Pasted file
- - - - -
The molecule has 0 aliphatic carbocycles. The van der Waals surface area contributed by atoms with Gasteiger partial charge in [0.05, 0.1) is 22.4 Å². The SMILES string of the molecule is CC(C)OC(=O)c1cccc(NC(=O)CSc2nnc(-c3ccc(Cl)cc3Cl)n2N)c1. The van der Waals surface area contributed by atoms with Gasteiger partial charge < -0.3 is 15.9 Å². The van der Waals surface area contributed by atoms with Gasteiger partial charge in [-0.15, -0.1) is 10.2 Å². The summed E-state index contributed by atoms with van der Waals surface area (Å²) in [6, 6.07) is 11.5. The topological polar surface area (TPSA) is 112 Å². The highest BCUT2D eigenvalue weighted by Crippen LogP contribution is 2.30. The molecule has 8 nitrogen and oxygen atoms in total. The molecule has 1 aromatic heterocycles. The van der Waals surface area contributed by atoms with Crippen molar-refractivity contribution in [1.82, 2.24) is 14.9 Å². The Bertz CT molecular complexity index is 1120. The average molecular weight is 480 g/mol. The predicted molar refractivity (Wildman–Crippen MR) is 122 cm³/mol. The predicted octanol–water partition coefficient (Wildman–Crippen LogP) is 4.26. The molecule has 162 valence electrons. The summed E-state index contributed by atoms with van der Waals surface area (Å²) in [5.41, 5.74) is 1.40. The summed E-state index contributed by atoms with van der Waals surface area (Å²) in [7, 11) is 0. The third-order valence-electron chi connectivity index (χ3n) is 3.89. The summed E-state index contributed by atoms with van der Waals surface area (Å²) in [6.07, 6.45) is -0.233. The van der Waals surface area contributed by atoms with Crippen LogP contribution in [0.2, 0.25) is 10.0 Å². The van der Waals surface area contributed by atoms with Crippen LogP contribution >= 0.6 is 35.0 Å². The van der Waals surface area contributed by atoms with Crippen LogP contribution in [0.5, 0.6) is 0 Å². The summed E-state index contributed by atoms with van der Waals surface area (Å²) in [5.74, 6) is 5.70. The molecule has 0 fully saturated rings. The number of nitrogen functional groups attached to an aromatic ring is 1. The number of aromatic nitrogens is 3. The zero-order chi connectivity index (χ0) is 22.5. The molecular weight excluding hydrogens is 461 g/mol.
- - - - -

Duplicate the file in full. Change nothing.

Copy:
The molecule has 0 aliphatic carbocycles. The van der Waals surface area contributed by atoms with Gasteiger partial charge in [0.05, 0.1) is 22.4 Å². The SMILES string of the molecule is CC(C)OC(=O)c1cccc(NC(=O)CSc2nnc(-c3ccc(Cl)cc3Cl)n2N)c1. The van der Waals surface area contributed by atoms with Gasteiger partial charge < -0.3 is 15.9 Å². The van der Waals surface area contributed by atoms with Gasteiger partial charge in [-0.15, -0.1) is 10.2 Å². The summed E-state index contributed by atoms with van der Waals surface area (Å²) in [6, 6.07) is 11.5. The topological polar surface area (TPSA) is 112 Å². The highest BCUT2D eigenvalue weighted by Crippen LogP contribution is 2.30. The molecule has 8 nitrogen and oxygen atoms in total. The molecule has 1 aromatic heterocycles. The van der Waals surface area contributed by atoms with Crippen molar-refractivity contribution in [1.82, 2.24) is 14.9 Å². The Bertz CT molecular complexity index is 1120. The average molecular weight is 480 g/mol. The predicted molar refractivity (Wildman–Crippen MR) is 122 cm³/mol. The predicted octanol–water partition coefficient (Wildman–Crippen LogP) is 4.26. The molecule has 162 valence electrons. The summed E-state index contributed by atoms with van der Waals surface area (Å²) in [5.41, 5.74) is 1.40. The summed E-state index contributed by atoms with van der Waals surface area (Å²) in [7, 11) is 0. The third-order valence-electron chi connectivity index (χ3n) is 3.89. The summed E-state index contributed by atoms with van der Waals surface area (Å²) in [6.07, 6.45) is -0.233. The van der Waals surface area contributed by atoms with Crippen LogP contribution in [0.2, 0.25) is 10.0 Å². The van der Waals surface area contributed by atoms with Crippen LogP contribution >= 0.6 is 35.0 Å². The van der Waals surface area contributed by atoms with Crippen LogP contribution in [0.5, 0.6) is 0 Å². The summed E-state index contributed by atoms with van der Waals surface area (Å²) in [5.74, 6) is 5.70. The molecule has 0 fully saturated rings. The number of nitrogen functional groups attached to an aromatic ring is 1. The number of aromatic nitrogens is 3. The zero-order chi connectivity index (χ0) is 22.5. The molecular weight excluding hydrogens is 461 g/mol.